A new book shows the true financial cost of leading a creative life

Where do these go?
Where do these go?
Image: Reuters/Murad Sezer
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In August 2014, Roxane Gay released a series of essays called Bad Feminist. It debuted as a New York Times paperback nonfiction bestseller and spent another seven weeks in total on the list. When Gay had negotiated her advance, Harper Perennial paid her only $15,000. That’s about a third of what a first-year banking analyst with an MBA makes as a signing bonus.

Scratch: Writers, Money, and the Art of Making a Living is a new book edited by Manjula Martin, and it reveals the often depressing, poignant, hair-tearing, compromising positions that writers take to pay their rent. The book contains interviews between Martin and big-name authors like Cheryl Strayed and Jonathan Franzen, as well as essays from Kiese Laymon, Mallory Ortberg, and Emily Gould. Scratch was released Jan. 3 from Simon & Schuster Paperbacks.

Image for article titled A new book shows the true financial cost of leading a creative life
Image: Courtesy Simon and Schuster Paperbacks

The book comes at its subject from a slew of voices and angles, which include moments of social anxiety at publishing galas, an FAQ on how to buy a home, and what it means to be a “real black writer.” For aspiring MFAs, the collection serves as a warning of the slog to come, and for book lovers a reminder of the realities of creative life. But what’s likely to draw in anyone who picks up the book is the punch-to-the-gut realization that some of your favorite books were born out of debt.

Strayed, the author of Wild, says she thought her life would change forever when she signed a $100,000 advance for her first novel in 2003 (about $130,000 today). Upon receiving the first of four installments, Strayed realized that the $21,000 (after her agent’s cut) would be immediately spent:  She used it toward her $50,000 credit card debt. Gay sold her first book for a $12,500 advance, and her second for just $15,000. Only by her third book did she get a $75,000 advance.

Despite the sentimental image we have of an introverted auteur squirreled away in her apartment with don’t-give-a-fuck, what-is-Twitter-anyway armor, making a living from writing is deeply unsexy, and even unseemly. The illusion of creative freedom exists even among writers, who don’t divulge to writer friends how much they make, how much they’re struggling, or what it really takes to keep writing. Aside from the lucky few with trust funds, few writers talk about the help they do get, like in-laws who can watch the kids or help pay college tuition, says Strayed.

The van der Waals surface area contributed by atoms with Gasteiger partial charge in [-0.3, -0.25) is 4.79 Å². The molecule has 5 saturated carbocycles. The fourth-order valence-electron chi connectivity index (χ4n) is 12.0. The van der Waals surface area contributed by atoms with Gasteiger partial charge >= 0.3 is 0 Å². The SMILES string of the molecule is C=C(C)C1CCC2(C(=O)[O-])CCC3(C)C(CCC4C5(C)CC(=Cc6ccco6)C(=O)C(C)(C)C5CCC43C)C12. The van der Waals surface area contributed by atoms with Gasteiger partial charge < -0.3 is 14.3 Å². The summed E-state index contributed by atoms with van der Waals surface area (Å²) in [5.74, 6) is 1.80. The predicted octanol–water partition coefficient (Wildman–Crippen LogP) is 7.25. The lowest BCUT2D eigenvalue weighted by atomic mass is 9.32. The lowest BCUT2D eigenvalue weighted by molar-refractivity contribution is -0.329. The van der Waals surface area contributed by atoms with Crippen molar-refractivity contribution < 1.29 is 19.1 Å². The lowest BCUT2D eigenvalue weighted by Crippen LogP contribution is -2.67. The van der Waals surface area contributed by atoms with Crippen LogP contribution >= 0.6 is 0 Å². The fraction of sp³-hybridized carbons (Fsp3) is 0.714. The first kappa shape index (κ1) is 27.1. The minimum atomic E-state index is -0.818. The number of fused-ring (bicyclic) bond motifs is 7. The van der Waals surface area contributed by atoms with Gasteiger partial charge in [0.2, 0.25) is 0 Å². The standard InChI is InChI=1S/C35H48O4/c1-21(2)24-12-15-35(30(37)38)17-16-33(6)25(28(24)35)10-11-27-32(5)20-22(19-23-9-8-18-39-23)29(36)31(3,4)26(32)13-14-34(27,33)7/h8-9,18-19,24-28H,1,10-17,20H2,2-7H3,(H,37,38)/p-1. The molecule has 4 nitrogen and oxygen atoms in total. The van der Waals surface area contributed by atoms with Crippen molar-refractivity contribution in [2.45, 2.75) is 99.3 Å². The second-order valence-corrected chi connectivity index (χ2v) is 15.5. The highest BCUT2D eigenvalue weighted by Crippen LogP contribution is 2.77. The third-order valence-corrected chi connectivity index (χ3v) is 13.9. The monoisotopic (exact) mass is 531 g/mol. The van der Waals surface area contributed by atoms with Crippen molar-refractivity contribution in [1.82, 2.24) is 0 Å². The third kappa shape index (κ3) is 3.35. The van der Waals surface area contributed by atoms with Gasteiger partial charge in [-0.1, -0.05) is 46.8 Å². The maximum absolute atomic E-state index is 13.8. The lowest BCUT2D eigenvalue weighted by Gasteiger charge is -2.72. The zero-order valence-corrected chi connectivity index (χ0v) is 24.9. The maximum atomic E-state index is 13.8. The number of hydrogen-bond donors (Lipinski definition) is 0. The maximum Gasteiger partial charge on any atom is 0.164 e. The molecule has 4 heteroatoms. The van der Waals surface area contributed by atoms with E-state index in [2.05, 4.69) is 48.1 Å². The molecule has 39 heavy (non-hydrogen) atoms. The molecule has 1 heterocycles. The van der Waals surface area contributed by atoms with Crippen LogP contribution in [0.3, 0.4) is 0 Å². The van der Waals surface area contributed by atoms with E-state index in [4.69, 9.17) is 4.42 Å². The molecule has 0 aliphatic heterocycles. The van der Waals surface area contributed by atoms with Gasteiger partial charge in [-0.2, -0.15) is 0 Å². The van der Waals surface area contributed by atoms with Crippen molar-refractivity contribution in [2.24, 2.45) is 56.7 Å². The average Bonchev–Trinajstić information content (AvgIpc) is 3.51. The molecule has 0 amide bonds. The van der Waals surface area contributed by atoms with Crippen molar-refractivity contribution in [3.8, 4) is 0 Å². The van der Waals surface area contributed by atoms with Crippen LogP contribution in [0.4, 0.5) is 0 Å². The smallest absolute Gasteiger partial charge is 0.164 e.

Gay is extremely prolific and was able to rack up a salary of $150,000 in 2014, but mostly from teaching and speaking fees. Franzen, who says he sold his first book for $20,000 in 1988 (about $40,000 today), recalls drinking jug wine and living off food from book parties. Sari Botton, editor of the 2013 essay series Goodbye to All That, has a juicy chapter about her career as a ghost writer. She recounts contract after fallen-through contract: wedding-planner book proposals, flopped memoirs about disabled sons, and repellent pseudo-celebrities.

Through each essay, we learn a truth about living from what you love. The marginalia are filled with false hopes, and the footnotes are ledgers of failure. The creative writing life is one of pandering, rejection, graduate school debt, hustling at cocktail parties, and condescending emails from agents and editors.

Scratch does have one comfort, in that all its contributors have in one sense or another “made it,” at least enough to be asked to be included in this book. To the reader, their stories of squalor, crappy wine, mental health problems, and debt collectors all read romantic in hindsight, and the grind is glorious once that check finally does come through.